A woman from Orange County accused of leaving a 4-year-old boy in a hot SUV resulting in his tragic death recently faced a judge in open court, according to a Fox35 news report. The boy’s family is overjoyed to finally be getting justice six months after the incident happened outside the little boy’s school. The defendant is the boy’s step-mother and is married to the little boy’s father.
According to news reports, the step-mother drove the little boy and his siblings in an SUV to their school on a hot September day. The step-mother left the boy in the SUV with the windows up, the engine off, and the doors locked. A school employee saw the boy in the vehicle and pulled him out, rushing him to a fire station across the street but he could not be saved. According to the little boy’s autopsy report, his body temperature registered at 108 degrees. The medical examiner listed the death as an accident, but the boy’s biological mother claims neglect. The temperature of the inside of the SUV was 121 degrees.
The step-mother was released on bond and ordered not to be left alone with any children; she is facing child neglect and aggravated manslaughter charges.
The Dangers of Hot Cars
With the weather in the United States becoming more extreme over the past years, the days that are hot are becoming even hotter than before. With the warm weather comes some silent risks, particularly when many make it a habit to leave children or animals in their vehicles while running a quick errand. While many may see this as harmless, as the task will only take a minute, the results can be tragic. In fact, children and pets can die in a hot car in just a few minutes’ time.
Studies show that every 10 days in the United States a child dies due to being left alone in a vehicle. Likewise, PETA notes 58 animals died in 2018 as a result of heat-related deaths including being left in cars. A vehicle’s inside temperature can quickly rise within the first 30 minutes even if the day is not hot. Of note, cracking open car windows or leaving them open does not allow enough air to circulate in the vehicle to keep it cool. There are several reasons why children are especially at risk of death when left in vehicles including that the child is often tightly strapped into the seat making free movement impossible, a child’s body heats up three to five times faster than that of an adult; and it only takes a body temperature of 104 degrees to cause heat stroke and 107 degrees is usually deadly.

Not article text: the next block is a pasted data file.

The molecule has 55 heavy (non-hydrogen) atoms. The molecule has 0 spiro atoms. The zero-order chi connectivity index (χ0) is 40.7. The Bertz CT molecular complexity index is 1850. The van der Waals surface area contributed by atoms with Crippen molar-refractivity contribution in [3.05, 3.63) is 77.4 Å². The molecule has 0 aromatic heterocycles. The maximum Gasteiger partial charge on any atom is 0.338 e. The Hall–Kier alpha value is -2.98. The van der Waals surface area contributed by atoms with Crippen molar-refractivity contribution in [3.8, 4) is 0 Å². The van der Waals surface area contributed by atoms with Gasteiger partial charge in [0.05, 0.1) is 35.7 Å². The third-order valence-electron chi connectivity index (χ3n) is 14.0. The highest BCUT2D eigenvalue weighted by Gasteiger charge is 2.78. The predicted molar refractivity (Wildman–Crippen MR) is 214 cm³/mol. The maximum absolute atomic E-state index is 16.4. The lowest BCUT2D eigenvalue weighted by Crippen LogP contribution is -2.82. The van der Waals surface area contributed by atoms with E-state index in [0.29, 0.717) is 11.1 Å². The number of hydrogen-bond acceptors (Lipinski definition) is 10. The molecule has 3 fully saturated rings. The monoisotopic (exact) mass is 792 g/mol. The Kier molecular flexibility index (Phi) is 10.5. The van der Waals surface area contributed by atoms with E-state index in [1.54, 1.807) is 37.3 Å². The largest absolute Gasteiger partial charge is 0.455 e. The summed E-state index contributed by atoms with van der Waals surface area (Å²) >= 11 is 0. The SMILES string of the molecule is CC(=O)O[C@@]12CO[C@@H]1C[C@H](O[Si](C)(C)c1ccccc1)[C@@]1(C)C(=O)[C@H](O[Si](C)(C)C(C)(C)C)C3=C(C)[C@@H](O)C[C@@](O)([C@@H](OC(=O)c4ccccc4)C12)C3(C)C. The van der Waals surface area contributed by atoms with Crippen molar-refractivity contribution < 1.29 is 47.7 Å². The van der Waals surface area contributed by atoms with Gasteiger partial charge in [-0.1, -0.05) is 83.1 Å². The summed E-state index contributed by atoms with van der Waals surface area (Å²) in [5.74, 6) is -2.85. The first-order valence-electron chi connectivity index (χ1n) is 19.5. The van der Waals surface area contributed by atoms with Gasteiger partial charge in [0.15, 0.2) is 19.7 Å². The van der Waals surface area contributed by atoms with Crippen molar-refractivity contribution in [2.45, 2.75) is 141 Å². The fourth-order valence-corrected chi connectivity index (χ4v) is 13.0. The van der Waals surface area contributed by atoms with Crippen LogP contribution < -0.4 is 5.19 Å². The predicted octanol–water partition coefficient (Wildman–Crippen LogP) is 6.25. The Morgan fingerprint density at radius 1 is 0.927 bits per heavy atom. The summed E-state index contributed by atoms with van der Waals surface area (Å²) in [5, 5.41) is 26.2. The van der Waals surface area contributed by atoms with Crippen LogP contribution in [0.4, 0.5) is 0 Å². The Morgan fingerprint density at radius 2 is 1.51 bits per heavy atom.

To consult with an experienced wrongful death lawyer today, call 855-780-9986
Florida law makes it a crime to leave a child unsupervised or unattended in a vehicle for longer than 15 minutes while the vehicle is running, the child is in distress, or the child’s health is in danger.
The punishment for this crime depends upon the facts surrounding the incident and if the child was hurt. Leaving a child unsupervised or unattended for more than 15 minutes can result in a second-degree misdemeanor charge, punishable by a $500 fine and up to 60 days in jail. Leaving a child unsupervised or unattended while the vehicle’s motor is running, the child appeared to be in distress, or the child’s health was in danger can result in a monetary penalty between $50 and $500. If the child was hurt as a result of being left unsupervised or unattended and he or she suffered bodily harm, permanent disfigurement, or permanent disability, the accused can be charged with a third-degree felony, punishable by a $5,000 fine and up to five years in prison. If the child dies as a result, charges and penalties are even more severe.
NOTICE: The article above is not intended to serve as legal advice, and you should not rely on it as such. It is offered only as general information. You should consult with a duly licensed attorney regarding your Florida legal matter, as every situation is unique. Please know that merely reading this article, subscribing to this blog, or otherwise contacting Bogin, Munns & Munns does not establish an attorney-client relationship with our firm. Should you seek legal representation from Bogin, Munns & Munns, any such representation must first be agreed to by the firm and confirmed in a written agreement.